The city of Lenexa no longer has The Olathe News as an official city newspaper for publishing legal notices. City leaders have agreed to exempt Lenexa from K.S.A 64-101, the state law regarding official city newspapers. And The Johnson County Legal Record is now the only official publication for Lenexa’s public notices.
In 1997, the city had passed a charter ordinance exempting itself from the state law so it could designate multiple newspapers by resolution. At that time, The Johnson County Legal Record and The Olathe Daily News (renamed The Olathe News in 2009) became Lenexa’s official newspapers.
Since then, The Kansas City Star has acquired The Olathe News, and now the publication no longer meets state law requirements because the Star is published out of state. To be considered an official city newspaper of Lenexa, a publication must be circulated on a regular basis and must be published in Johnson County, or at least in the state of Kansas.
City Attorney Cindy Harmison said that, as a result, Lenexa is having difficulty finding newspapers that meet the statutory qualifications. (Digital publications, such as the Shawnee Mission Post, don’t qualify under state law because they are not printed.)
Additionally, because The Johnson County Legal Record only publishes on Tuesdays, and city council meetings take place on Tuesdays, the timing doesn’t seem to fit with providing adequate and timely notice for residents, Harmison said.
To make the official change, the city is required to pass a charter ordinance exempting itself from the state law. Harmison said this process will take several months. Exemption from state law gives the city the flexibility to establish an official city newspaper by regular ordinance, if city leaders decide to do so, she added.
The Lenexa governing body on Nov. 19 unanimously approved adopting a resolution that designates The Johnson County Legal Record as the city’s only official city newspaper. The governing body also unanimously approved passage of the charter ordinance exempting Lenexa from KSA 64-101 in its entirety and repealing a related charter ordinance on the issue.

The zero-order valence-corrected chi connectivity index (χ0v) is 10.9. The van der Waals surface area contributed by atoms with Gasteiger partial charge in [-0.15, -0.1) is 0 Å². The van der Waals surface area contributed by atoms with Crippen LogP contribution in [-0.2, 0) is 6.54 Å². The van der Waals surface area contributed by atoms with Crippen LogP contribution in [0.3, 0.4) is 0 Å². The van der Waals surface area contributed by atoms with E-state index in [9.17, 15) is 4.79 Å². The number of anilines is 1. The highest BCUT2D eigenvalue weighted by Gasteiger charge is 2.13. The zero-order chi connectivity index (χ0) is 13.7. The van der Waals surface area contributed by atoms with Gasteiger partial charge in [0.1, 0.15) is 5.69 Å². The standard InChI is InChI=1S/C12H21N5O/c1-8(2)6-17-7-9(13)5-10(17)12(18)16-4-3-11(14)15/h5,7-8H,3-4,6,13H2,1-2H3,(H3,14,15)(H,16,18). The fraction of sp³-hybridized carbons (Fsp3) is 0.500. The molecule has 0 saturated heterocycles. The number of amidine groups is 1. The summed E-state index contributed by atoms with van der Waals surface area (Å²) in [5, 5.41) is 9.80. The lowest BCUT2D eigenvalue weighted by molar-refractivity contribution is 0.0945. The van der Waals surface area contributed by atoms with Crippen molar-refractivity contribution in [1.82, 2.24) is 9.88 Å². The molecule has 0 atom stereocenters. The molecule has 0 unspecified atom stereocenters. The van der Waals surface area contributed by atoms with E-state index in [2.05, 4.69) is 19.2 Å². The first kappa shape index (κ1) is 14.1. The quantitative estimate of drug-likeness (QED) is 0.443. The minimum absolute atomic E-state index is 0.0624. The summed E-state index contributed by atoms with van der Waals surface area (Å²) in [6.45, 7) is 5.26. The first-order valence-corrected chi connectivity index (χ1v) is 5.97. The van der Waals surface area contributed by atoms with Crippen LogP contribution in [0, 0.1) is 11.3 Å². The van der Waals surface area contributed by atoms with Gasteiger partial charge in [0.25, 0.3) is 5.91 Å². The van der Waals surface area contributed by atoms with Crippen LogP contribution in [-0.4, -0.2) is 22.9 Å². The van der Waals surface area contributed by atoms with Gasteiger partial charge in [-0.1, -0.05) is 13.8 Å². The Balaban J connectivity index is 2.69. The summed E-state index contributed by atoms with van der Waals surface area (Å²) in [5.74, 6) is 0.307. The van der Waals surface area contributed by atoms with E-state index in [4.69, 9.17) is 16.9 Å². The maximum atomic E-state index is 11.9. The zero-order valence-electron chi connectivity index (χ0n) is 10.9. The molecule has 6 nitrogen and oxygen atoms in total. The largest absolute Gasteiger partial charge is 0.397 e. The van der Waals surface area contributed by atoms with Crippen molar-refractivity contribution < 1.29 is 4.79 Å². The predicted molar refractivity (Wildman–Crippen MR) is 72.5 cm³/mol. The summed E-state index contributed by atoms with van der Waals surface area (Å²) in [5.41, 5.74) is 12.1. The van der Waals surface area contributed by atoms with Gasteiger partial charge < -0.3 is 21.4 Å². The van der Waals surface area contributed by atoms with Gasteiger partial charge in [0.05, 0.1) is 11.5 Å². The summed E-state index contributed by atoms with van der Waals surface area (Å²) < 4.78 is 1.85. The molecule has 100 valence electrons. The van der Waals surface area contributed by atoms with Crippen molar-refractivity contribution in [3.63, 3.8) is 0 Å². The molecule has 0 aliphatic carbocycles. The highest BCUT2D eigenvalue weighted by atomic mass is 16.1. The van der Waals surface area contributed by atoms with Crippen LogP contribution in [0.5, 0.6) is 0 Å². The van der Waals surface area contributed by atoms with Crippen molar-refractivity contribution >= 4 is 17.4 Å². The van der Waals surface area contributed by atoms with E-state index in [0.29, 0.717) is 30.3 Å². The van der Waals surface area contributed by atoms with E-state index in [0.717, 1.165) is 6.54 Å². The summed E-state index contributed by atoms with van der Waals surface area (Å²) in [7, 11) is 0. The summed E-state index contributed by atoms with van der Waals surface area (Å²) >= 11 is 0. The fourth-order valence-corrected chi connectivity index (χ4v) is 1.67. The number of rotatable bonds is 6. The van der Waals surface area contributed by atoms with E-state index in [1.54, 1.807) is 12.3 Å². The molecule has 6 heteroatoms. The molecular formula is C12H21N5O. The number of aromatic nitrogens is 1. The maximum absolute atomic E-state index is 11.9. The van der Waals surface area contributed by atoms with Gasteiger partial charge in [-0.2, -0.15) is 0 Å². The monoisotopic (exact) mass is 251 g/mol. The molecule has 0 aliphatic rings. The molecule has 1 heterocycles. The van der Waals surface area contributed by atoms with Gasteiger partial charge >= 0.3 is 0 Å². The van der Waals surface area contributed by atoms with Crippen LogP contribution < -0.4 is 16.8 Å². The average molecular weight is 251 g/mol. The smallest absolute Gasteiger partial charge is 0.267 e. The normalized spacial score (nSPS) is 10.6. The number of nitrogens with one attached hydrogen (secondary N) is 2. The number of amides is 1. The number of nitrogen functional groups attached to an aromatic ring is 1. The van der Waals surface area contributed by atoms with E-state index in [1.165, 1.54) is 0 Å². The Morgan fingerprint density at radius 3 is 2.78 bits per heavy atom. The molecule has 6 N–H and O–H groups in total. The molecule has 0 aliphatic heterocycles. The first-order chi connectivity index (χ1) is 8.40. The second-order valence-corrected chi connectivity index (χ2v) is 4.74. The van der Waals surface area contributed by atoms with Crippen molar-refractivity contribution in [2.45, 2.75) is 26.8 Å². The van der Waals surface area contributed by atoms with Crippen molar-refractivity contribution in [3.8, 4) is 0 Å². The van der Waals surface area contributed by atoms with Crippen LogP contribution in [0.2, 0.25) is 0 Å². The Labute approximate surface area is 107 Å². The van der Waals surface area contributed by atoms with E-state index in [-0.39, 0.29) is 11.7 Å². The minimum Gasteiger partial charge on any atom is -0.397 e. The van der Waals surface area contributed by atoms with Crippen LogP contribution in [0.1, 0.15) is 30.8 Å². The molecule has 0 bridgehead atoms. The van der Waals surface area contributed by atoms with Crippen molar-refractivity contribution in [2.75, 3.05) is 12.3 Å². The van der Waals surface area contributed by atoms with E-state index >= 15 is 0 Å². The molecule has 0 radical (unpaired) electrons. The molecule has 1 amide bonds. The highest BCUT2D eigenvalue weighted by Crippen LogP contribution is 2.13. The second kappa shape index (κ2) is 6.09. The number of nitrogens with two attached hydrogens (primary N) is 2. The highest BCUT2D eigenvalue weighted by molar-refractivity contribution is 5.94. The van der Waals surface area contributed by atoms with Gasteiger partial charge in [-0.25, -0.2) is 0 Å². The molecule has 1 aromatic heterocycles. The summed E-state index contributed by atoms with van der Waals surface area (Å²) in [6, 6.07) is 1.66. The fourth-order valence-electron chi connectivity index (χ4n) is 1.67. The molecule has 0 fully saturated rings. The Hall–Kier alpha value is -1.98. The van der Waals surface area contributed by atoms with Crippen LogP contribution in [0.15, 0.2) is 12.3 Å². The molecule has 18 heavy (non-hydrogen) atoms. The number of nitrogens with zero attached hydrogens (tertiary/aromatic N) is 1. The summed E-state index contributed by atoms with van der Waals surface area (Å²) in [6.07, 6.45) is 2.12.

Passage of a charter ordinance requires an affirmative vote of two-thirds of the governing body, followed by publication for two consecutive weeks and a period of 60 days to allow for a petition and referendum.
If no one files a valid petition in that time period, the charter ordinance becomes effective on the 61st day after the last publication, or sometime in early February.
In the meantime, city staff is working to find better ways to communicate legal and public notices on the city’s website. The city’s legislative platform is also advocating for changes at the state level that would allow the city website to become an official publication.
Rep. Tom Cox said legislators have discussed — but not debated — “moving away from this antiquated model” of publishing public notices.
“There’s been bills introduced over the last few years that would essentially modernize it, saying anything that’s required for publication could be done digitally as well as print, so either one would count,” Cox said, adding that legislators tend to oppose these types of bills because rural communities push against it. “They have local papers, and the local papers say ‘this could kill us; this could put us out of business. This is where we get a lot of our revenue.’”
Cox said the issue is likely to come up again in the upcoming legislative session.
Editor’s note: This story has been updated to clarify that The Johnson County Legal Record remains as an official city newspaper for the city of Lenexa.
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